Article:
Chapter II:24: The Clarity of Scripture, considered generally

Furthermore, Sacred Scripture delivers the substance of Religion Perspicuously.  So that we might demonstrate this Perspicuity, it is to be observed:

1.  In general,

α. That that does not so much have regard unto the Things related, as unto the Manner of relating.  For Scripture treats the sublimest mysteries of salvation, even those that far transcend human capacity; but the Spirit in marvelous συνκαταβάσει/condescension sets forth the same in the Scriptures in so Perspicuous a manner that, although the proposed Matter in all its fullness often flees the sight fo the mind, yet the pious mind pursues the Word clearly setting forth that matter, and thence learns to understand the matter itself, which has been related, as far as understanding is required for salvation.  Thus clearly and perspicuously the Scripture reveals τὸ ὅτι, the fact, of mysteries, for example, the Trinity, the eternal Generation of the Son, etc., which is necessary for us to know and to believe for salvation:  but τὸ πῶς, τὸ διότι, the how and wherefore, lie hidden to us, and one is not required to know this for salvation.

β. We observe that nevertheless the Degrees of Perspicuity vary in the Sacred Scripture;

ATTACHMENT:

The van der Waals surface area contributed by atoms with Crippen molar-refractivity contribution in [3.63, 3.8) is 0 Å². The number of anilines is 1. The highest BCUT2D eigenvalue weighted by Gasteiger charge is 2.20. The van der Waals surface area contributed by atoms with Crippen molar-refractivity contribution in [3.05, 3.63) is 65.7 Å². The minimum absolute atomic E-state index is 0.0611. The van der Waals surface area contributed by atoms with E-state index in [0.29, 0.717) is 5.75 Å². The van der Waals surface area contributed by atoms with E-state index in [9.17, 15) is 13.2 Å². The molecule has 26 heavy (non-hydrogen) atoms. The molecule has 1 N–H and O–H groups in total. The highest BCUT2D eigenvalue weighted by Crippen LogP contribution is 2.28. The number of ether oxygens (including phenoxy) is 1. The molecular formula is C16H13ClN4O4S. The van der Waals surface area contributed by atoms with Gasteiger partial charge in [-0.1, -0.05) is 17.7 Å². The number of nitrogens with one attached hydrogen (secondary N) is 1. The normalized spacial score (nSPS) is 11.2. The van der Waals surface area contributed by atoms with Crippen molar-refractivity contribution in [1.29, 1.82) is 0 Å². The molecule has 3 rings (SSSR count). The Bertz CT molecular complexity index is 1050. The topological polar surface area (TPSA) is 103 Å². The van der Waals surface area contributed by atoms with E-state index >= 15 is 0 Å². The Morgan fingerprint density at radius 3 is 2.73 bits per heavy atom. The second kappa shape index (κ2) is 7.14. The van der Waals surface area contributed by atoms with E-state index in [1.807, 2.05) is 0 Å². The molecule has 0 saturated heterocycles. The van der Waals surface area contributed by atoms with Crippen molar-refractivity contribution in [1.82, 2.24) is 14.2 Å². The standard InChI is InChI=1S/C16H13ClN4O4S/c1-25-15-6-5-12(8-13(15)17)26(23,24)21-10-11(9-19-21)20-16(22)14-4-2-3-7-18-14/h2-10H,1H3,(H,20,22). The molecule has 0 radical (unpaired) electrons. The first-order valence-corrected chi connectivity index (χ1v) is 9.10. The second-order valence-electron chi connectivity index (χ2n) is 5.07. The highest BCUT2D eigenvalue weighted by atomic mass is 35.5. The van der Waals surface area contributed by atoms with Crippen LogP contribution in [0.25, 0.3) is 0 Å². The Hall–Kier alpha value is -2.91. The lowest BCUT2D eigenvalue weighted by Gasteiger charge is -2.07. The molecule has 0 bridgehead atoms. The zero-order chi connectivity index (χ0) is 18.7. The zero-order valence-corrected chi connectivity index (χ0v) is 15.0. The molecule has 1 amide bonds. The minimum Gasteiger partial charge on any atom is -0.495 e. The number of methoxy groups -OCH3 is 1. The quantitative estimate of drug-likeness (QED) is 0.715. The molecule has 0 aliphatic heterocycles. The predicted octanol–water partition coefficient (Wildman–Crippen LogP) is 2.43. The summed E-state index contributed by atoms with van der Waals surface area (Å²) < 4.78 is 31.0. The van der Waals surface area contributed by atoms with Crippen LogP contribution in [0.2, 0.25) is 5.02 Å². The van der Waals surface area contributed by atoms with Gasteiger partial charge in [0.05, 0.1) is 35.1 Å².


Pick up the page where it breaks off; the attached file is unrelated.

1.  In various Passages and parts of Scripture, of which variegated style of Scriptures AUGUSTINE teaches us that there is manifest use, both in book II de Doctrina Christiana, chapter VI, opera, tome 3, part I, column 17, “ Therefore, the Holy Spirit magnificently and profitably has modified the holy Scriptures in such a way that by the plainer passage He might meet need, but by the more obscure remove contempt”; and in Sermon XI or LXXI de Verbis Domini, chapter VII, opera, tome 5, column 272, “In all the abundance of the holy Scriptures, we are fed by the plain passages, exercised by the obscure:  in the former hunger is banished, in the latter contempt.”

2.  In various Matters; thus prophetical matters are often of a more profound research, which God has left for our diligent investigation and for the exercise of our faith, and the Church’s necessary understanding of which He nevertheless does not exclude. Dogmatic matters are more perspicuous, especially those that are absolutely necessary for salvation; not in such a way that no industry is needful for the understanding of these things:  to such an extent that with the help of legitimate means they are able to be understood from the Scriptures by individual believers unto salvation:  so that common people are not to be kept from the reading of Scripture as harmful and dangerous to them, nor is it necessary to depend the tradition and pronouncement of the Church.

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